Here’s how the Royals and Chiefs can get it right on the next stadium subsidies vote | Opinion

The votes are in, and have been counted. All sides have retreated to their corners, some bitter, others ecstatic. The stadiums question, which has sucked the air from the community for months, has been settled, at least for now.

For some, the issue has been settled forever. Probably 40% of local voters oppose any taxpayer subsidies for sports facilities, for any reason, at any time. That’s a legitimate and defensible position.

This column isn’t for them. Nothing I can say, or anyone else can say, will convince some people that sports teams are community assets and deserve some sort of community support. They’ll always vote no. Fine.

Others, though, may still be willing to consider alternatives that are more carefully tailored to meet the community’s interests — which include a low tax burden, more widely shared, and benefits for everyone, not just sports fans.

Perhaps both teams are still willing to listen.

I think such a path is still available. But it will take an effort by all sides to think more broadly about how this issue might be addressed, and an acceptance of new paradigms for old problems.

Here’s an outline. As always, details matter — statutes may have to change, and mechanisms addressed. But in broad strokes there are answers for the clubs and politicians.

Let’s start with the Royals, and downtown-area baseball.

End the relationship with Jackson County, and negotiate directly with the city.

The Royals have blamed Jackson County Executive Frank White’s intransigence for the failure to conclude stadium negotiations more quickly and openly. The team may or may not be right, but the workaround is clear: Stop negotiating with White, or the county, and open talks with City Hall.

The team’s relationship with the county is an accident of history, and not fundamentally required. Kansas City, on the other hand, has a direct interest in its downtown, and how a stadium might work in its center.

A citywide 3/16-cent sales tax for 40 years would likely raise half the funds for a $1 billion stadium. The Royals should promise to match that spending, dollar for dollar. State contributions can be counted. Special concession sales taxes can be collected.

Northlanders might complain. But a downtown stadium would be more convenient for them — and a bond issue might include spending for Northland sports amenities as well.

Current leases could be a sticking point. In a worst case, the Royals might have to delay a move downtown until 2031.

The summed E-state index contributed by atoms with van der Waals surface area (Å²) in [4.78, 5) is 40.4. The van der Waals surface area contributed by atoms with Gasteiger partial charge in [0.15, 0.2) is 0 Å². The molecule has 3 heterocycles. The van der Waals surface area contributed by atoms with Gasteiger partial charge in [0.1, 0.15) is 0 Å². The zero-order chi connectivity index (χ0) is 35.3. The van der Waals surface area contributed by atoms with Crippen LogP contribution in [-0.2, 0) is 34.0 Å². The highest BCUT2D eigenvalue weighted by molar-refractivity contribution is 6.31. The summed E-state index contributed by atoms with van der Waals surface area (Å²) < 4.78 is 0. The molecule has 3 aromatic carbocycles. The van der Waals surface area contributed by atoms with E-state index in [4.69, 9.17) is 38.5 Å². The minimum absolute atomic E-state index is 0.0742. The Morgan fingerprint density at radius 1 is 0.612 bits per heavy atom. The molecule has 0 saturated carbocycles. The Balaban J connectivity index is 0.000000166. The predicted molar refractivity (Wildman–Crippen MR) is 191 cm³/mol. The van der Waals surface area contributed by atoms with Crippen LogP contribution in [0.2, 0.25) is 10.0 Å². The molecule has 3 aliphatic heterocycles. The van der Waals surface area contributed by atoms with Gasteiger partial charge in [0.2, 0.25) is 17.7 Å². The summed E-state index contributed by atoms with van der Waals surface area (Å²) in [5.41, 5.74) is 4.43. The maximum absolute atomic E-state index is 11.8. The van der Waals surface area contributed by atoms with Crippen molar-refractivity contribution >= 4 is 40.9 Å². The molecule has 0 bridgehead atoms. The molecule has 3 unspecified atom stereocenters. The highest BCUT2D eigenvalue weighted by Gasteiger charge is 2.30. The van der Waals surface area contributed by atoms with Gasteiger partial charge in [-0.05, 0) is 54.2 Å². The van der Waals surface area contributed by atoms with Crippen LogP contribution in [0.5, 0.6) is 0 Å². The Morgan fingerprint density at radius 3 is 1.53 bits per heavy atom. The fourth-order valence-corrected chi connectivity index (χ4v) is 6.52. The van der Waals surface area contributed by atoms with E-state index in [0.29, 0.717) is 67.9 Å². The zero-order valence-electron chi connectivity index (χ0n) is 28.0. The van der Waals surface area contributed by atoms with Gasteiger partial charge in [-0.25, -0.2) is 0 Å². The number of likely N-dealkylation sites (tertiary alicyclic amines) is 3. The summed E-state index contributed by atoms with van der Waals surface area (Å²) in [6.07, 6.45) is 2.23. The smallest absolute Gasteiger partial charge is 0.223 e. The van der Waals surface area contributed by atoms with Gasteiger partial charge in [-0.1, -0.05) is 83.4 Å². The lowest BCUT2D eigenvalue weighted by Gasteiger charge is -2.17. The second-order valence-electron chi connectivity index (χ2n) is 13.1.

Let the people pick the site.

The Royals want a downtown stadium. But they bobbled the exact location, angering business owners and neighborhood leaders.

Why should the team pick the site? Let City Hall appoint a group to study access, land availability, cost, parking, disruption and other issues. Hold public hearings. Then let the public, through their elected representatives, choose the precise downtown location.

Sites could include the East Village, 18th and Vine, the West Side near the Loews hotel or somewhere else. The city could select a location by the end of 2024. It should include a broad, public community benefits agreement.

Make the city a partner in the team’s success.

David Glass purchased the Royals for $96 million in 2000. Nearly 20 years later, he sold it for around $1 billion. Even accounting for operating losses, that’s a pretty good profit.

Let John Sherman share that money. The Royals should agree to split the net profits of any future sale, minus operating losses, with the city. The city could use the money to pay off stadium bonds early, or for any important public purpose: transportation, health, education or anything else.

It could be hundreds of millions of dollars for public use. It would establish a true partnership between the community and the team. And there’s a precedent: Ewing Kauffman gave his sale profits to charity.

Now, the Chiefs.

Negotiate with Jackson County.

White has already proposed a Chiefs-only election. A separate Jackson County 3/16-cent sales tax would cut the levy in half in the eastern part of the county. Combining that with the city’s own 3/16-cent tax would make for a 3/8-cent rate inside Jackson County-Kansas City limits — but the city would remain the physical home of both teams.

The Chiefs could be much more clear about their Arrowhead renovation plans, and explain what it wants to do after its lease is up in 25 years.

Sharing revenue after a sale is less possible here. The Hunts will likely never sell the club.

Explore the Kansas option.

Missouri fans may not want to hear this, but a Kansas location would likely be as convenient as the Truman Sports Complex. It would also indirectly establish a true bistate approach to stadium construction and maintenance, which the community desperately needs.

Local tax support may be required.

That’s it: a rough framework to keep both clubs here, with lower and broader tax support and widely-spread community benefits. In a perfect world, these options would have been considered in public five years ago, but the world isn’t perfect, and they were not.

There is still time. Once everyone gets a chance to relax, and think, it’s time to go to work again.

Dave Helling is a former Kansas City Star reporter, columnist and editorial board member.